One Bright Spot in Japan's Economy: Higher Wages for Part-Timers

Biggest gains are coming in Tokyo, Osaka, and Nagoya.

Career Fair For Japanese Students
Photographer: Tomohiro Ohsumi/Bloomberg

Wages for part-time workers in Japan have been rising as a result of labor shortages in a range of positions in offices, restaurants, and factories—a bright spot in an economy that needs price gains.

Average hourly wages offered to part-time job applicants in Japan’s three major metropolitan areas increased 1.8 percent in March from a year earlier, for the 33rd consecutive monthly gain, according to Recruit Jobs, a Tokyo company that handles job-placement information. Wages in six job categories—including clerical jobs in offices, call-center operations, and data-entry work—were higher.

The gains for part timers—which were even stronger at a record 2.2 percent in February—are outpacing those for full-time workers because employers are turning to them to fill gaps as the shrinking and aging population reduces their workforce.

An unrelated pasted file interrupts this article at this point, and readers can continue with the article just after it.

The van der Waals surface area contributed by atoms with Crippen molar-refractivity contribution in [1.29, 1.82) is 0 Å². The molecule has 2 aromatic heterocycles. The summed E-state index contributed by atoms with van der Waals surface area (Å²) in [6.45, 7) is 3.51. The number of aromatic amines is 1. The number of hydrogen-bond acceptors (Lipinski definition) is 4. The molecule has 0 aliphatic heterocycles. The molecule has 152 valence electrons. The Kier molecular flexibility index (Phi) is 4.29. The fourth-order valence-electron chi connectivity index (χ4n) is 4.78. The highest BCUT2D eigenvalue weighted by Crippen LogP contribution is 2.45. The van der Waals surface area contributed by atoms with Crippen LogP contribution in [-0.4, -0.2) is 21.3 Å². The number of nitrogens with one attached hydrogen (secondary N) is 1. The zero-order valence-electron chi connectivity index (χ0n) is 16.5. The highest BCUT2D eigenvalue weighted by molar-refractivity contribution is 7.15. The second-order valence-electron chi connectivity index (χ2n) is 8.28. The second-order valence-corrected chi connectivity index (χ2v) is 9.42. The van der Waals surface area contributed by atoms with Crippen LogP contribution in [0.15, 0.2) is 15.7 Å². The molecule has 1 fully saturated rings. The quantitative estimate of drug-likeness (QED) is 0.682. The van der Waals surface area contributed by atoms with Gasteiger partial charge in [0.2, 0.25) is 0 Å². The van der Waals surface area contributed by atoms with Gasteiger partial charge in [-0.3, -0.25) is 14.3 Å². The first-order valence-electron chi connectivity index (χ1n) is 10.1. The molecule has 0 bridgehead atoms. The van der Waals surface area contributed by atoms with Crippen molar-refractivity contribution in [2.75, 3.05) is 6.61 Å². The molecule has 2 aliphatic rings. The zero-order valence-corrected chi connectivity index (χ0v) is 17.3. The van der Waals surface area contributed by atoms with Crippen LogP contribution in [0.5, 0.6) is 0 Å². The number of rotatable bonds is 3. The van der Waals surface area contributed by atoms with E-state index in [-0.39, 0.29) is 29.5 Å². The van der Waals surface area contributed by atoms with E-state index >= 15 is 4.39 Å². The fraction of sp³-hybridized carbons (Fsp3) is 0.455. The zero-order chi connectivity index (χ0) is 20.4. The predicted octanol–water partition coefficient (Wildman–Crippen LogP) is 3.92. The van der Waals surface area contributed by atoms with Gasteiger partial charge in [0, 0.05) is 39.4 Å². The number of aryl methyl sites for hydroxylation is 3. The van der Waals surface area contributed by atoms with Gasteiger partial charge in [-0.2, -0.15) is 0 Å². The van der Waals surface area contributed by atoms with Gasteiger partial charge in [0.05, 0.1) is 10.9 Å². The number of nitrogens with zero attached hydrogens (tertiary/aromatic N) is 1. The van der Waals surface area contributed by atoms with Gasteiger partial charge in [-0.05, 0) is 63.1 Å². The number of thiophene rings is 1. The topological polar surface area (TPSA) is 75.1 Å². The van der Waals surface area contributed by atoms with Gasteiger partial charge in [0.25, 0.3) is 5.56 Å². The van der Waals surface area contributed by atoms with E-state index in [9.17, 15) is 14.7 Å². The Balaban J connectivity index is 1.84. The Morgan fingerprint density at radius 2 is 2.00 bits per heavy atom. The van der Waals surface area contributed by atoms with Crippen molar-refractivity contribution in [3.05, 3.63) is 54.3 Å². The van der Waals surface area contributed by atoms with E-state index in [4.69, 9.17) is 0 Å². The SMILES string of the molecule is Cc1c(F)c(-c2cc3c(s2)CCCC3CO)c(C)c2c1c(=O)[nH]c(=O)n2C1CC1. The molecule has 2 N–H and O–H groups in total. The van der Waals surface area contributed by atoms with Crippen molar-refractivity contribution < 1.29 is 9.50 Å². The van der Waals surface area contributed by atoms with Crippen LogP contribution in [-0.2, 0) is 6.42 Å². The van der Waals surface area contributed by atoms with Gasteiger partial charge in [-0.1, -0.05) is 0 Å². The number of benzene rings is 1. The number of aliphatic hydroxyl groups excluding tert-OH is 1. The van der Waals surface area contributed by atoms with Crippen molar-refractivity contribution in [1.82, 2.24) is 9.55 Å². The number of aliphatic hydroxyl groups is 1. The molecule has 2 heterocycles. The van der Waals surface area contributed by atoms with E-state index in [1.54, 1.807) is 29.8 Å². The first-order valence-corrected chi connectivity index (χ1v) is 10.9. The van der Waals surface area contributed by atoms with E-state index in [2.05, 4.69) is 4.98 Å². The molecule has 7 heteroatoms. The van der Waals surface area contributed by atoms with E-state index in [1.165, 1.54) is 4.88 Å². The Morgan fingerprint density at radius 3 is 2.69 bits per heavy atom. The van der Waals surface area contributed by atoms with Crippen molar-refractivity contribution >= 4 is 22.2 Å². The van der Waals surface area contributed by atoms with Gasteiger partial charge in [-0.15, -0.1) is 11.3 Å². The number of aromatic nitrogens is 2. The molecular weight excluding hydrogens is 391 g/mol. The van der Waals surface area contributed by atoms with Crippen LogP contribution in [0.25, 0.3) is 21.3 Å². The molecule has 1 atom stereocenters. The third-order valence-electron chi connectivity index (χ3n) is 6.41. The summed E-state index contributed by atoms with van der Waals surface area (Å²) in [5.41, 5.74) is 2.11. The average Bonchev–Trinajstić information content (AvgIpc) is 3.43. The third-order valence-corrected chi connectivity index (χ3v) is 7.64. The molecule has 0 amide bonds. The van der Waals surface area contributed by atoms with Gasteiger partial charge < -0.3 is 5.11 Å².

“It has completely become a workers’ market because of the severe shortage of part-time workers,” said Kuniko Usagawa, senior manager, Jobs Research Center at Recruit Jobs. “It’s getting more difficult to hire people unless companies raise their wages, even if working hours are short.”

Part-time employees composed a record 30 percent of Japan’s labor force in 2015, rising from 13 percent in 1990, according to the labor ministry.

Pay for part-time workers nationwide rose 0.5 percent in 2015, compared with a 0.4 percent increase for Japan’s full-time employees, according to the labor ministry data. The wage increase nationwide is smaller than the gains in the metropolitan areas, because the economic weakness in some smaller cities and rural areas means fewer job openings.

There are limits to the economic benefits that come from wage gains in the part-time category. In Japan’s two-tier employment system, regular full-time workers are typically paid more per hour and have benefits and job security that allow them to spend more. Part-timers with less security and lower overall income are less likely to make a big impact on consumption.

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